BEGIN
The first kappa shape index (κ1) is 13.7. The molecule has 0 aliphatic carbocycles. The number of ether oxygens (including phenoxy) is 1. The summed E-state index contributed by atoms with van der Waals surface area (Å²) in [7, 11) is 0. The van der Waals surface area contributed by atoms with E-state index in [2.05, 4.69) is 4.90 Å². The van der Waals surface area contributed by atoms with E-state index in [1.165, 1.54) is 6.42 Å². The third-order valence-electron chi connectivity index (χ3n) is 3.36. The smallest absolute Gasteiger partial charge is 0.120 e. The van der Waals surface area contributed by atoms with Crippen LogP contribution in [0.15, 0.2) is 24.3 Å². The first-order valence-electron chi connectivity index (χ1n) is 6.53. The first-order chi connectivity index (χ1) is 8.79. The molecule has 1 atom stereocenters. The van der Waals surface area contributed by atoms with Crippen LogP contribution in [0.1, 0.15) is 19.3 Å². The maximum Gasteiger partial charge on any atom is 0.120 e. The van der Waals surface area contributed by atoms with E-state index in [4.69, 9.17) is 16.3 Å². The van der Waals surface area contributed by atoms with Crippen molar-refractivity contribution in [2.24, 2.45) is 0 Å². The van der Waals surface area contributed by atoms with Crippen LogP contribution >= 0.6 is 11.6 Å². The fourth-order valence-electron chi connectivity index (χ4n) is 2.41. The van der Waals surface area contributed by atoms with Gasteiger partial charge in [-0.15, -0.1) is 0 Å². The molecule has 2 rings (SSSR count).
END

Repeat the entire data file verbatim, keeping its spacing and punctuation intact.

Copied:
The first kappa shape index (κ1) is 13.7. The molecule has 0 aliphatic carbocycles. The number of ether oxygens (including phenoxy) is 1. The summed E-state index contributed by atoms with van der Waals surface area (Å²) in [7, 11) is 0. The van der Waals surface area contributed by atoms with E-state index in [2.05, 4.69) is 4.90 Å². The van der Waals surface area contributed by atoms with E-state index in [1.165, 1.54) is 6.42 Å². The third-order valence-electron chi connectivity index (χ3n) is 3.36. The smallest absolute Gasteiger partial charge is 0.120 e. The van der Waals surface area contributed by atoms with Crippen LogP contribution in [0.15, 0.2) is 24.3 Å². The first-order valence-electron chi connectivity index (χ1n) is 6.53. The first-order chi connectivity index (χ1) is 8.79. The molecule has 1 atom stereocenters. The van der Waals surface area contributed by atoms with Crippen LogP contribution in [0.1, 0.15) is 19.3 Å². The maximum Gasteiger partial charge on any atom is 0.120 e. The van der Waals surface area contributed by atoms with E-state index in [4.69, 9.17) is 16.3 Å². The van der Waals surface area contributed by atoms with Crippen molar-refractivity contribution in [2.24, 2.45) is 0 Å². The van der Waals surface area contributed by atoms with Crippen LogP contribution >= 0.6 is 11.6 Å². The fourth-order valence-electron chi connectivity index (χ4n) is 2.41. The van der Waals surface area contributed by atoms with Gasteiger partial charge in [-0.15, -0.1) is 0 Å². The molecule has 2 rings (SSSR count).